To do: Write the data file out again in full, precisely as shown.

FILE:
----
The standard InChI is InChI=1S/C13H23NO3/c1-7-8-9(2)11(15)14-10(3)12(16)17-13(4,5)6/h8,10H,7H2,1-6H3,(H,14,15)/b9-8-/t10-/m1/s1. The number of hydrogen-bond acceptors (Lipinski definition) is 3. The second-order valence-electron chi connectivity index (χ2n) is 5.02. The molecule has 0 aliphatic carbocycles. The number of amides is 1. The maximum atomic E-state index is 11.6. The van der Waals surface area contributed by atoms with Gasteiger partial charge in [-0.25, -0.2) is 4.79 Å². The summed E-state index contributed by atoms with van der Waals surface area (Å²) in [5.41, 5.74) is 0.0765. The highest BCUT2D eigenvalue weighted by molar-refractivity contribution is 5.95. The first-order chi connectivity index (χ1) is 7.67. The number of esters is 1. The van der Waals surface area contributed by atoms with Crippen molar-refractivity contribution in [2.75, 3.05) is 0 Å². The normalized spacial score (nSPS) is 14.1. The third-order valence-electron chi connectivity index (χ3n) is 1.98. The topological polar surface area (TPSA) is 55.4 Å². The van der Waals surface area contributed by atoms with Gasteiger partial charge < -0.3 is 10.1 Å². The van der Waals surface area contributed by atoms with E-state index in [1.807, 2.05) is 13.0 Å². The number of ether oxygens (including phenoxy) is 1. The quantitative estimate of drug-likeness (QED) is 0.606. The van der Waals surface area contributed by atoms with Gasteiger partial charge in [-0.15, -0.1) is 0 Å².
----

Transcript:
The standard InChI is InChI=1S/C13H23NO3/c1-7-8-9(2)11(15)14-10(3)12(16)17-13(4,5)6/h8,10H,7H2,1-6H3,(H,14,15)/b9-8-/t10-/m1/s1. The number of hydrogen-bond acceptors (Lipinski definition) is 3. The second-order valence-electron chi connectivity index (χ2n) is 5.02. The molecule has 0 aliphatic carbocycles. The number of amides is 1. The maximum atomic E-state index is 11.6. The van der Waals surface area contributed by atoms with Gasteiger partial charge in [-0.25, -0.2) is 4.79 Å². The summed E-state index contributed by atoms with van der Waals surface area (Å²) in [5.41, 5.74) is 0.0765. The highest BCUT2D eigenvalue weighted by molar-refractivity contribution is 5.95. The first-order chi connectivity index (χ1) is 7.67. The number of esters is 1. The van der Waals surface area contributed by atoms with Crippen molar-refractivity contribution in [2.75, 3.05) is 0 Å². The normalized spacial score (nSPS) is 14.1. The third-order valence-electron chi connectivity index (χ3n) is 1.98. The topological polar surface area (TPSA) is 55.4 Å². The van der Waals surface area contributed by atoms with Gasteiger partial charge < -0.3 is 10.1 Å². The van der Waals surface area contributed by atoms with E-state index in [1.807, 2.05) is 13.0 Å². The number of ether oxygens (including phenoxy) is 1. The quantitative estimate of drug-likeness (QED) is 0.606. The van der Waals surface area contributed by atoms with Gasteiger partial charge in [-0.15, -0.1) is 0 Å².